Arvo Part: 24 Preludes for a Fugue (Documentary Review)

“I once had a chat with a janitor in front of the house. … I asked his opinion: ‘How should a composer write his music?’ He looked at me. ‘Ah, what a question. I think he has to love each single sound.’ … I never heard anything like that. This understanding opens up a whole new world. How to reach that understanding …? That’s probably a secret which requires much work.”  – Arvo Pärt (from documentary Arvo Pärt: 24 Preludes for a Fugue, episode: Janitor)

Title: Arvo Pärt: 24 Preludes for a Fugue
Director: Dorian Supin
Genre: Documentary
Region: Region 1 (U.S. and Canada only.)
Aspect Ratio: 1.33:1
Number of discs: 1
DVD Release Date: September 20, 2005
Run Time: 178 minutes

I discovered the work of the Estonian composer Arvo Pärt in late 2007. At that time, I overheard a conversation in which there was a suggestion that his music somehow represented a certain sort of beauty that I might be drawn to. In a local bookstore, I had the opportunity to listen to the beginning of the cd Da pacem and was immediately hooked. Over the years, I obtained as many of his cds as I could. I found in many of his works a transcendent beauty that I thought could only be found in the works of J.S. Bach. It wasn’t until more recently that I looked into what made his particular compositions so distinctive. This is when I learned of his tintinnabuli style (Latin for bells) which he founded and developed in the 1970s, after a self-exile from the music world, trying to free himself from the avant-garde style he was working in earlier. His new style came from meditating on several medieval and Renaissance sacred works, especially Gregorian chant. This inspiration from more ancient sacred music speaks to what is emblematic of much of his work in that it arises from his deep Orthodox faith. Even so, his pieces have been embraced and found a source of inspiration by both religious and non-religious persons alike.

This brings us to the dvd under review. This documentary consists of 24 vignettes in which we see Pärt working with musicians and conductors rehearsing his pieces, working on developing or editing new pieces, sharing recollections of important moments in his life in relationship to music. We also see little moments of him and his wife, Nora, as they go out and about in their local village. These vignettes not only give a sense of Pärt’s good nature, generosity, and religious devotion, but also the loving and close-knit relationship with his wife, as well as his intense love for music. A particularly interesting episode, with the title AUFTAKT, is one in which he explains the elements of his work Für Alina, the first work designed around his newly formed around his tintinnabuli style, to a group of interested onlookers. Here we get to see Pärt explain the underlying form by which this and other compositions in this style come to be. In particular, in his explanation of how individual notes are to come together, he comments that there is “[a] need to concentrate on each sound, so that every blade of grass would be as important as a flower.” Here he is clearly resonating with the answer to the question he posed to the janitor, as quoted at the top. Pärt consistently holds that each individual note, and the silences between them, must all come together in harmony, while letting each of them shine in each of their individuality and proper moment. It is thus not surprising that his style has been often termed as holy minimalism.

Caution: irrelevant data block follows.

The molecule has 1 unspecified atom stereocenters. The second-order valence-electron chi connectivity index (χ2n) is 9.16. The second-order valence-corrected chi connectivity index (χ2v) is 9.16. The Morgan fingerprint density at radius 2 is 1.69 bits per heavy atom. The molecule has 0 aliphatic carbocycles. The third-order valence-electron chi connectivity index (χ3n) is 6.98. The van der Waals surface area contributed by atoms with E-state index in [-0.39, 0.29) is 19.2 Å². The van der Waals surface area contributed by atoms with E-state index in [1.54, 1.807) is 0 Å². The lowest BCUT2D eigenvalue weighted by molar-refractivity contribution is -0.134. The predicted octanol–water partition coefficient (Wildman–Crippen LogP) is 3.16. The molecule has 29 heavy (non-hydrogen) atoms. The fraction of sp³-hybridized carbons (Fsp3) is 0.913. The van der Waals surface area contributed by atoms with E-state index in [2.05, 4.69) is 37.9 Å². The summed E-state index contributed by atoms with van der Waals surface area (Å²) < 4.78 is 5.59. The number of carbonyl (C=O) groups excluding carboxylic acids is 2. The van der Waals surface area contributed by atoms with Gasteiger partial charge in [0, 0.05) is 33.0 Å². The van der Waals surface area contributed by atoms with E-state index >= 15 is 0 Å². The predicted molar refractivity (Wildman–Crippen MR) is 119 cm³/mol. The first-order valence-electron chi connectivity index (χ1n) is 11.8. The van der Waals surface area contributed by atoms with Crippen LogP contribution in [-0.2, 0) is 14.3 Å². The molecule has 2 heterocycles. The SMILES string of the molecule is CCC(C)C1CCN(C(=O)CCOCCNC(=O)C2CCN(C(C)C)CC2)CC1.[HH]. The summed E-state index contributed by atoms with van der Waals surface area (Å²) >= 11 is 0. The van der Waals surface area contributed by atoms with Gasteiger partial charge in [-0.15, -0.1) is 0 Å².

This is a wonderful documentary in its intimate portrayal of Arvo Pärt as he seeks to perfect his craft as a composer. He gives an honest account of the challenges he faced while developing as a composer. He is quite open, though, to seeing his works of compositions as arising from a place of mystery, but only after intense work, experimentation, and contemplation is done. At the end of the same episode, AUFTAKT, Pärt remarks “I guess the composer is in the same position, before he starts writing. He must have the knowledge or perception of what is coming when the hand [of the conductor] goes down. What is the first note? And what’s the second one? The first step is everything, decisive. This is a complicated story. I don’t quite understand it myself. But I have an idea of what I want to say. I’m always looking for it. Sometimes it comes easily, sometimes it doesn’t come at all. Every time I feel I have to start from scratch.”

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